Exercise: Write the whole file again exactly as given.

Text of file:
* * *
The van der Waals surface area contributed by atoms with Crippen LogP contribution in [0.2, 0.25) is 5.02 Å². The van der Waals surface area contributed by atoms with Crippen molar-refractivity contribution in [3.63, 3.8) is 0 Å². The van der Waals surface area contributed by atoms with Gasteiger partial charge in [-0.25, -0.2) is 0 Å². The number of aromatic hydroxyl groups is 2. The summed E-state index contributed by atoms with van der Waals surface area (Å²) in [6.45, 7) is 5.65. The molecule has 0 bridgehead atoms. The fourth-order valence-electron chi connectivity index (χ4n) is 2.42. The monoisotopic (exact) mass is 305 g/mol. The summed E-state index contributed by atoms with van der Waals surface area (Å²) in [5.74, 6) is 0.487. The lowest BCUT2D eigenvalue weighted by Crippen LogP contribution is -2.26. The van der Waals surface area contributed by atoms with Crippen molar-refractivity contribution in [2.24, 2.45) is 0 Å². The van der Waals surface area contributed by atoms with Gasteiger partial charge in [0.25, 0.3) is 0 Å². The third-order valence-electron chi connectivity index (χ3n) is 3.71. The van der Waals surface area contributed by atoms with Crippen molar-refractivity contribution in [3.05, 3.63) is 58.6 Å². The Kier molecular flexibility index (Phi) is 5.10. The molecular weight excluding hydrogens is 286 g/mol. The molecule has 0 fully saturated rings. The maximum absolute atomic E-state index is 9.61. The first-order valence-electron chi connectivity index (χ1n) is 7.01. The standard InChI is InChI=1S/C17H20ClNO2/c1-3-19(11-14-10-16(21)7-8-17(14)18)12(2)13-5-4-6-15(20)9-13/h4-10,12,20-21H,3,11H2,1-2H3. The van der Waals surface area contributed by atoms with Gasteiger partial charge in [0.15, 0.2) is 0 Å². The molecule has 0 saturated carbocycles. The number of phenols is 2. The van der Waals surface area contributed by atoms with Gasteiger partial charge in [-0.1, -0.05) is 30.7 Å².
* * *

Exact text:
The van der Waals surface area contributed by atoms with Crippen LogP contribution in [0.2, 0.25) is 5.02 Å². The van der Waals surface area contributed by atoms with Crippen molar-refractivity contribution in [3.63, 3.8) is 0 Å². The van der Waals surface area contributed by atoms with Gasteiger partial charge in [-0.25, -0.2) is 0 Å². The number of aromatic hydroxyl groups is 2. The summed E-state index contributed by atoms with van der Waals surface area (Å²) in [6.45, 7) is 5.65. The molecule has 0 bridgehead atoms. The fourth-order valence-electron chi connectivity index (χ4n) is 2.42. The monoisotopic (exact) mass is 305 g/mol. The summed E-state index contributed by atoms with van der Waals surface area (Å²) in [5.74, 6) is 0.487. The lowest BCUT2D eigenvalue weighted by Crippen LogP contribution is -2.26. The van der Waals surface area contributed by atoms with Crippen molar-refractivity contribution in [2.24, 2.45) is 0 Å². The van der Waals surface area contributed by atoms with Gasteiger partial charge in [0.25, 0.3) is 0 Å². The third-order valence-electron chi connectivity index (χ3n) is 3.71. The van der Waals surface area contributed by atoms with Crippen molar-refractivity contribution in [3.05, 3.63) is 58.6 Å². The Kier molecular flexibility index (Phi) is 5.10. The molecular weight excluding hydrogens is 286 g/mol. The molecule has 0 fully saturated rings. The maximum absolute atomic E-state index is 9.61. The first-order valence-electron chi connectivity index (χ1n) is 7.01. The standard InChI is InChI=1S/C17H20ClNO2/c1-3-19(11-14-10-16(21)7-8-17(14)18)12(2)13-5-4-6-15(20)9-13/h4-10,12,20-21H,3,11H2,1-2H3. The van der Waals surface area contributed by atoms with Gasteiger partial charge in [0.15, 0.2) is 0 Å². The molecule has 0 saturated carbocycles. The number of phenols is 2. The van der Waals surface area contributed by atoms with Gasteiger partial charge in [-0.1, -0.05) is 30.7 Å².